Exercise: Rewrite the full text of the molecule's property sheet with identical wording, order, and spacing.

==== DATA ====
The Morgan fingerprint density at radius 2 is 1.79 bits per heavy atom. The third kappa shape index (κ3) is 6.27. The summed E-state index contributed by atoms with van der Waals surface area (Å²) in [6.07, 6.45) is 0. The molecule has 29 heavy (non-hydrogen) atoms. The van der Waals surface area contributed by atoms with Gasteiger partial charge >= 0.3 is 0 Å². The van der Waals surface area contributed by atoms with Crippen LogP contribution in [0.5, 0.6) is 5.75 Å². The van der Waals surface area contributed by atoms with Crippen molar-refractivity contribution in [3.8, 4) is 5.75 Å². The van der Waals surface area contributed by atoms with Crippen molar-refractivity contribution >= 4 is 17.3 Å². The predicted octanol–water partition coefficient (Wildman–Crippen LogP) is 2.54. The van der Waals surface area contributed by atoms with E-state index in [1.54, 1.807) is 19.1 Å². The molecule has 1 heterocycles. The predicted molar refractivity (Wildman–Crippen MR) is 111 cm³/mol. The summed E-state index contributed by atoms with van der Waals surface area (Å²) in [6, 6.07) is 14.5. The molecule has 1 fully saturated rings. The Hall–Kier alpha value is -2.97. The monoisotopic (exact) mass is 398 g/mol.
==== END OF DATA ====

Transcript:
The Morgan fingerprint density at radius 2 is 1.79 bits per heavy atom. The third kappa shape index (κ3) is 6.27. The summed E-state index contributed by atoms with van der Waals surface area (Å²) in [6.07, 6.45) is 0. The molecule has 29 heavy (non-hydrogen) atoms. The van der Waals surface area contributed by atoms with Gasteiger partial charge >= 0.3 is 0 Å². The van der Waals surface area contributed by atoms with Crippen LogP contribution in [0.5, 0.6) is 5.75 Å². The van der Waals surface area contributed by atoms with Crippen molar-refractivity contribution in [3.8, 4) is 5.75 Å². The van der Waals surface area contributed by atoms with Crippen molar-refractivity contribution >= 4 is 17.3 Å². The predicted octanol–water partition coefficient (Wildman–Crippen LogP) is 2.54. The van der Waals surface area contributed by atoms with E-state index in [1.54, 1.807) is 19.1 Å². The molecule has 1 heterocycles. The predicted molar refractivity (Wildman–Crippen MR) is 111 cm³/mol. The summed E-state index contributed by atoms with van der Waals surface area (Å²) in [6, 6.07) is 14.5. The molecule has 1 fully saturated rings. The Hall–Kier alpha value is -2.97. The monoisotopic (exact) mass is 398 g/mol.